The stars floating above our heads on this Cool Maine evening look the same to me as they did when I was a thirteen year old boy surviving North Carolina. Every Sunday night I would flick on the garage light, throw open the back screen door and noisily drag the wheel-less trash cans down the gravel driveway. After placing the metal cans on the curb there would be a sudden piercing silence. Looking up at the starry sky I would imagine what life on a planet circling one of those distant points of light might be like; wondering if there was some lonely alien boy looking back at me.

But I was certain that any civilization existing on a distant planet would be far too advanced to be touched by divorce, discrimination or Sunday night football.  This was the year that my kind- hearted eighth grade teacher, Sister Mary Claire asked us to write a letter to our grown up selves; a message in a bottle to be delivered sometime in the distant future. 

I remember feeling self-conscious about what to write. As a thirteen year old gay boy in the south, I didn’t talk about my feelings, I suppressed them and goodness knows I didn’t eat them,  I was far too skinny.  So, I wrote a generic letter:
            Dear Bill,

            Wow, I can’t believe you are an adult now, congratulations!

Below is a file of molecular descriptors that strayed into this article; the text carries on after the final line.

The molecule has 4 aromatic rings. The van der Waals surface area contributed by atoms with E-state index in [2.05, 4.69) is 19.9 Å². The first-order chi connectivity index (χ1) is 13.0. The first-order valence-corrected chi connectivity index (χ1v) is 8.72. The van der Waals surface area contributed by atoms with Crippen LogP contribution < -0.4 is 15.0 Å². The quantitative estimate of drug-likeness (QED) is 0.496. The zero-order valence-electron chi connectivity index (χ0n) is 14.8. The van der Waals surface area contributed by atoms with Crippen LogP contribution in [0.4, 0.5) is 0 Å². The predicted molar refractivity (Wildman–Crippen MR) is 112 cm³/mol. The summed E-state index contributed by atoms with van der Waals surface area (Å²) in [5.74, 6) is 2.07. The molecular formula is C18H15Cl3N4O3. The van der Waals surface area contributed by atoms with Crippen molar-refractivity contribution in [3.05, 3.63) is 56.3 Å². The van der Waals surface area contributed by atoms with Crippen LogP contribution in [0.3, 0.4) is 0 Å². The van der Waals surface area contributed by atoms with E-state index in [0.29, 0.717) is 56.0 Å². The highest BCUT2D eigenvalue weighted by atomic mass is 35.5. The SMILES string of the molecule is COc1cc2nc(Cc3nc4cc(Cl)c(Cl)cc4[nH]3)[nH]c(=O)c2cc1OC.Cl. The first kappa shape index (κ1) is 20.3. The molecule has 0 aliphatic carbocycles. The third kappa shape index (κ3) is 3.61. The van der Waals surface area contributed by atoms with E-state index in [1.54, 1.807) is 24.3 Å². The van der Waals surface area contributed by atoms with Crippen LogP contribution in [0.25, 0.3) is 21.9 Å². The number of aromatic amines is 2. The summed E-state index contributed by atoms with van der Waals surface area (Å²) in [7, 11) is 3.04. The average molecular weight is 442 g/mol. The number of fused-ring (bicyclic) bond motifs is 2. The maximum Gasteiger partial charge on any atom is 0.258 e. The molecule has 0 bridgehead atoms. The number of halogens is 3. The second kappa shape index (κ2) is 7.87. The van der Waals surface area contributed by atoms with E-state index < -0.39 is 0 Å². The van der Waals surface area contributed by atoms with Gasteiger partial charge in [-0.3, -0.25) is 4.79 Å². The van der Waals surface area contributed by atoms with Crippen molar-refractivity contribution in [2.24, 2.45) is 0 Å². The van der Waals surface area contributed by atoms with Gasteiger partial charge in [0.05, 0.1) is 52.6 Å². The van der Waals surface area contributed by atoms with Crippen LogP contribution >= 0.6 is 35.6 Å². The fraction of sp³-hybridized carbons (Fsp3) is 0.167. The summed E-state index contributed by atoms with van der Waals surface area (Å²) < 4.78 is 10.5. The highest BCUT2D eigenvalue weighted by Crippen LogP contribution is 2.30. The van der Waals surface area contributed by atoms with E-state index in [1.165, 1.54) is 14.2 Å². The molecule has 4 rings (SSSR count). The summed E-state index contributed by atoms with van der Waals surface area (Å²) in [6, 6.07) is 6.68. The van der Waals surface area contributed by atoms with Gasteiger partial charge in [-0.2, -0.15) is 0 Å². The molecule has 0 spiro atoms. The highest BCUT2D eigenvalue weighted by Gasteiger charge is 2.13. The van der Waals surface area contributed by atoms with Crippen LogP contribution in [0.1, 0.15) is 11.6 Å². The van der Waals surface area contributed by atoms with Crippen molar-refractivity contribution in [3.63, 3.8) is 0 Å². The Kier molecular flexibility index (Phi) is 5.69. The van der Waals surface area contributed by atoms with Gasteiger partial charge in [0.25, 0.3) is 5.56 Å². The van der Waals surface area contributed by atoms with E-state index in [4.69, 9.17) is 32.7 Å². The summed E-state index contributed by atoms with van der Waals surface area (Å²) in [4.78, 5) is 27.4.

I hope that life is good for you now and that you are happy.  I am sure that a lot has changed.  Are you still best friends with Willy?  I bet you are.
Do you still live in Greensboro?
Well, I better go now.
You (Ha, ha!)

I don’t recall ever receiving the physical letter.  Perhaps Sister Mary Claire threw them all away in a rage after catching most of the eighth grade class in the field at recess smoking marijuana.  Or maybe she lost them when she was transferred to a convent in a crime riddled neighborhood of Baltimore.  Many years later I heard that she left the Catholic Church.  Perhaps the yellowed letters written with a number two pencil sit in a shoebox under a disenchanted aging woman’s bed who stares out at the expanding galaxy of her own past.  But it was less the actual delivery of the letter and more the act of writing it that spoke to me.  That there would be a future Bill in a distant world was enough of a message.
It did not occur to me then that Sister Mary Claire might have written a letter to herself. But we are all made of stardust.  I think we both searched the heavens looking for answers while the world around us spun out of control.

When Paul and I bought our cottage in Maine I bought two solar “sun jars”.  We place them under the full sun during the day and sit by their soft yellow light under the stars at night.  Tonight, I look up at the stars, and see their history; see the light that left on its journey through space years ago.  Looking across the table at Paul’s face I see the answer to that thirteen year old boy’s question and more importantly, the delivery of his message. 
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